That Concussion Will Go Away

Concussions from sports injuries not related to amnesia and age of athletes

(RxWiki News) When an athlete suffers a concussion from a hard hit to the head, it can be difficult to predict how long that concussion will last. It seems several factors may be ruled out when it comes to predicting recovery time.

Athletes' age, gender and whether they had amnesia or lost consciousness when injured were unrelated to how long their concussions lasted, a new study found.

The researchers said that focusing on athletes' initial concussion symptoms could help develop tools to predict whether they will have prolonged recoveries.

"Get checked out promptly for a concussion."

William Meehan, III, MD, and colleagues from Boston Children's Hospital and the University of Pittsburgh Medical Center investigated prolonged concussion symptoms in athletes.

The study included 182 athletes being treated at one of two sports concussion clinics between October 2009 and September 2010 within three weeks of getting injured.

Patients were about 15 years old on average and almost two-thirds were male. More than a third of the patients underwent neurocognitive testing on their memory and recall during their first visit.

Athletes who were injured from more severe forces, such as motor vehicle accidents and falls from above ground level, were excluded from the study.

The athletes were divided into two groups based on how long their concussion symptoms lasted. Athletes in the first group had symptoms which lasted less than 28 days and the second group had symptoms which lasted longer than 28 days.

Patients responded to a survey at each visit asking them about 22 different concussion symptoms using a six-point scale. A score of 0 meant no symptoms were present in that category.

The survey, called the Post-Concussion Symptom Scale, covered patients' attention, memory, processing speed and reaction time, and is part of the Sport Concussion Assessment Tool 2.

The researchers found that gender, age and amnesia and loss of consciousness at the time of injury were not linked with prolonged concussion symptoms.

Previous treatment for headaches, family history of concussions and a history of migraines were also not linked with prolonged concussion symptoms.

Across all sports included in the study, more athletes had symptoms which lasted less than 28 days than longer than a month.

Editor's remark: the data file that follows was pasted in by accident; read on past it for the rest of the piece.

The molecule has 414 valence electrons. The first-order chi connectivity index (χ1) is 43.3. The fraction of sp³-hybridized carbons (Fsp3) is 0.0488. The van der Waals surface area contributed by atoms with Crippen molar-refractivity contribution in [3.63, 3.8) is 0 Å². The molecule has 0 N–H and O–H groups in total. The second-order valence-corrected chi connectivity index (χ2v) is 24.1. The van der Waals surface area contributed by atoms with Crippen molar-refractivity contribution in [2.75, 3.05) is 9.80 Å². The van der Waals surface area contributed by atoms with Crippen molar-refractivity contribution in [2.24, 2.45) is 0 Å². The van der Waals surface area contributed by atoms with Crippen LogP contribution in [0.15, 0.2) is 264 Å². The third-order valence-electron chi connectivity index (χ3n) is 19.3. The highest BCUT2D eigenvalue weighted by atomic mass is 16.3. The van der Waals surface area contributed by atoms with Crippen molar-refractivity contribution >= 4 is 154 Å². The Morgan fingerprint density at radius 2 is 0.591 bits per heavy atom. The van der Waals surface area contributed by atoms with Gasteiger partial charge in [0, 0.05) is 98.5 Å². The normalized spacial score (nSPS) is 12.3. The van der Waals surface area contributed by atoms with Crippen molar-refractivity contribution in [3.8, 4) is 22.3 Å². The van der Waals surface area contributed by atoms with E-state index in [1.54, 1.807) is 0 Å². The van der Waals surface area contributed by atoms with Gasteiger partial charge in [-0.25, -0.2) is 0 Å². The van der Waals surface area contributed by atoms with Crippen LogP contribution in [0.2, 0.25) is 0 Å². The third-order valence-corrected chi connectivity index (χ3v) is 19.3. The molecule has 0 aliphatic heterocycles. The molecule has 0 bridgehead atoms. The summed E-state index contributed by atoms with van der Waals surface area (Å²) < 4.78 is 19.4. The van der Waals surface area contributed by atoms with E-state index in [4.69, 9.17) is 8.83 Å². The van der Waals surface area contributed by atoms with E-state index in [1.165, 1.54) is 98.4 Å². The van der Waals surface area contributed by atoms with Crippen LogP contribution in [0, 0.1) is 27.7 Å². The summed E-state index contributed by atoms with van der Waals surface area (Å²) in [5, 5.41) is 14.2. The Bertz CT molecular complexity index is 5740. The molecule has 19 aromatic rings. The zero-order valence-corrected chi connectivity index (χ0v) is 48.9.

Scores from the concussion symptom survey were linked with the odds of suffering prolonged symptoms, the researchers found.

"The ability to distinguish between those patients who will likely suffer prolonged symptoms and those who will likely recover more quickly would help patients and clinicians better prepare for prolonged recovery," the researchers wrote in their report.

"Although previous speculation, anecdotal evidence, and previous clinical investigations have suggested many factors as potential predictors of a prolonged recovery from concussion, two in particular have received substantial attention: age and amnesia," the researchers wrote.

The authors noted a few limitations to their study. Not all the patients underwent neurocognitive testing during their first visit to the concussion center.

The researchers also did not calculate the odds that an individual athlete would have a prolonged concussion. Furthermore, they did not measure other factors that could affect how fast an athlete recovered from a concussion.

The study, funded by the National Institutes of Health, was published online April 25 in the Journal of Pediatrics.

One of the authors helped develop and co-owns the Immediate Postconcussion Assessment and Cognitive Testing (ImPACT) test used in the study. None of the other authors declared any other conflicts of interest.

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Review Date: 
April 23, 2013